Many Central and South American immigrants in Boston on Sunday said they appreciated a letter from Cardinal Sean P. O’Malley making a case for comprehensive immigration reform, but they wondered how effective it would be.
As part of a nationwide effort by American leaders of the Roman Catholic Church to press Congress on the issue, O’Malley recently released a letter appealing for the reform of the country’s immigration laws and inviting Catholics to support the effort.
The Boston Archdiocese asked its priests to convey the letter to parishioners this weekend in a church bulletin or in a homily.
Noting that Catholicism in America has been inextricably linked to immigration, O’Malley wrote that the church’s position on reform “rests on the conviction that moral ideas about dignity and justice call for changes in the current policies.”
Outside a church in East Boston and at the Brazilian Festival in Brighton, Bostonians who have moved here from other countries were generally supportive of O’Malley’s letter.
‘What the bishops are doing is inviting their congregations to think about this issue.’
At an 8 a.m. Spanish-language Mass at the Most Holy Redeemer Parish in East Boston, the Rev. John Doyle, a senior pastor, told parishioners to call their congressmen or the White House and speak their minds about immigration laws.
“It’s very unfair,” Doyle said after the service, speaking about current laws.
“These people, and many of them are undocumented, are being deprived of their human rights, their economic rights, and their justice rights,” Doyle said.
Ana Pineda of East Boston, who was born in El Salvador, said she appreciates the encouragement from the archdiocese and Doyle. “We said thank you to him, because he’s a support to us,” she said, leaving the 8 a.m. Mass.
Doyle, the oldest son of Scottish-Canadian immigrants, grew up in Dorchester and spent 25 years as a pastor in Bolivia. He is now retired but comes to the Most Holy Redeemer Church on weekends to say Mass and hear confessions. He said he was glad to see the archdiocese support immigrants, which have come to the church for generations.
However, Jose Martinez of East Boston, who came to the United States from El Salvador about 20 years ago, said he believes the church is a place for prayer, not activism.
“You can’t mix politics with Christian life,” said Martinez, who attended Most Holy Redeemer’s 10 a.m. English-language Mass, which was presided by the Rev. Thomas Domurat. “Jesus Christ is Jesus Christ, and lay-life is lay-life. You can’t mix one thing with another; everything has a time.”
At the Brazilian Festival in Brighton, Eliana Coelho of Brighton was wearing a Santo Antonio shirt and a cross necklace. She said she immigrated to the United States from Brazil 28 years ago and attends Catholic services every day at St. Anthony’s Church in Allston.
She said she thought it was good that the archdiocese was supporting new immigration laws, which she believes Congress should have passed a long time ago.
But, she added, she did not know what the church could do that other organizations and groups cannot.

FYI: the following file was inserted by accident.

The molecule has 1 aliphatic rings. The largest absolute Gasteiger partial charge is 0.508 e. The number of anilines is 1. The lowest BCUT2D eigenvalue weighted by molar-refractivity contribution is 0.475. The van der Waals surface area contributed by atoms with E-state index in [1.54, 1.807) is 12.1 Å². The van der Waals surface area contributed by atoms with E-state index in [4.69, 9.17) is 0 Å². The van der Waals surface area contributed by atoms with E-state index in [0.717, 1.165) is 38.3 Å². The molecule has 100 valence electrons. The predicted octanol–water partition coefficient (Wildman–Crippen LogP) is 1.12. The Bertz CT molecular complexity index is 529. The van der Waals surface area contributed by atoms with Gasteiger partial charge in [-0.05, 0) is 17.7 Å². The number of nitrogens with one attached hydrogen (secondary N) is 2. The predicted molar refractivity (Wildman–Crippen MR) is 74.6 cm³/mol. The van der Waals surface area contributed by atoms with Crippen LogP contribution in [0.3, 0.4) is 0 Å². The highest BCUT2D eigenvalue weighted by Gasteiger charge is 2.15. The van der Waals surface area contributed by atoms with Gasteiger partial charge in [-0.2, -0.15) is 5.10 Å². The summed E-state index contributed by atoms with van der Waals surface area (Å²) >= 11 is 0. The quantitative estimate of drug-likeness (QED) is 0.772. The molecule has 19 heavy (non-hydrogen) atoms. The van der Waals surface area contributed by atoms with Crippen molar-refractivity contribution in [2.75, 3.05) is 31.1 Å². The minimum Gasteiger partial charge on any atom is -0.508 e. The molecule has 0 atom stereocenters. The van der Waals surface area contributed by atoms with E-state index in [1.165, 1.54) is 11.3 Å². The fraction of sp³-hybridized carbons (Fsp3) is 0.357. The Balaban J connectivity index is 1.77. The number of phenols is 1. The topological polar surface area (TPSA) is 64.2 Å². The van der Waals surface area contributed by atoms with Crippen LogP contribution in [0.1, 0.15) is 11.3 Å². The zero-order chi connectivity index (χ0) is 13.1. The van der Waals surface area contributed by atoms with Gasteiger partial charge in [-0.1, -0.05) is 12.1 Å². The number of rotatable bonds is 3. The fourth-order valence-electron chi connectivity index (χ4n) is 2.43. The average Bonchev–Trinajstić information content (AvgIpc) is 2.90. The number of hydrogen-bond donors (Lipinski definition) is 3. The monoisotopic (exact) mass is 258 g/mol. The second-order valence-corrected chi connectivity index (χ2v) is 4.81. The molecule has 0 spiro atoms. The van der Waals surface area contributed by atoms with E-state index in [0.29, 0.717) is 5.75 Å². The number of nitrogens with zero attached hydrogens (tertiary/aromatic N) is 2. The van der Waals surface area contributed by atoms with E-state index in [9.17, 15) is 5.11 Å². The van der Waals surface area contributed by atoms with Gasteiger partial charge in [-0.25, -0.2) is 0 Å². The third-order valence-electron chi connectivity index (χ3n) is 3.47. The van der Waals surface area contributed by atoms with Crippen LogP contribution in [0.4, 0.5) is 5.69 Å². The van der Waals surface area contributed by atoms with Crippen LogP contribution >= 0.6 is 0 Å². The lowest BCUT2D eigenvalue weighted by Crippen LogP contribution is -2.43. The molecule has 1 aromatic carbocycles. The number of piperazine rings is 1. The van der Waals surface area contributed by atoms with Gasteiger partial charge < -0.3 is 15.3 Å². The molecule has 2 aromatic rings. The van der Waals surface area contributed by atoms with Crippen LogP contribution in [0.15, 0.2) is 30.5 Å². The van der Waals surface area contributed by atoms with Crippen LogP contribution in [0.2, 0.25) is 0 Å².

“I don’t know how they can do that, but if they start, they can do something,” she said.
Marcelo Silva of Brighton, who grew up going to Catholic churches in Brazil but no longer attends services, said he supported the cardinal’s effort as well. “Everybody needs papers, needs to come back to Brazil, needs to see family,” he said. “I think it’s good.”
In the letter, dated Sunday but released earlier, O’Malley also wrote that bishops are focusing on reform that “guarantees a path to citizenship for the 11 million undocumented men, women, and children already in the United States. The status of those people — whose lives, dignity and human rights are at stake — is the central moral issue at this moment in the policy debates.”
In June, the Senate passed a wide-ranging, bipartisan bill that would, among other measures, provide a large swath of the people in the United States illegally with a path to citizenship.
The legislation has since languished in the House of Representatives, which is controlled by the GOP. House leaders have said they do not intend to take up the bill, preferring piecemeal, as opposed to a far-reaching reform of immigration laws.
After a weeks-long summer recess, members of the House are set to return to Washington, D.C., and meet in a formal session on Monday.
According to the US Conference of Catholic Bishops, the push for reform over the weekend included Masses and events highlighting immigration reform that took place from Los Angeles to Green Bay, Wis., to Miami.
The Rev. J. Bryan Hehir, the secretary for health and social services for the Archdiocese of Boston, explained that the effort was not meant as a decree.
“It’s important: What the bishops are doing is inviting their congregations to think about this issue,” Hehir said. “They’re not commanding them to take a single position.”
Hehir emphasized that the church has been populated by immigrants throughout its history.
“We basically are an immigrant church,” he said. “It’s estimated that nationally 30 percent of the Catholic Church is an immigrant population today.”
As for timing of the effort, Hehir said, while the church has pressed for immigration reform before, now “there’s an urgency to it, and there’s a sense of opportunity.”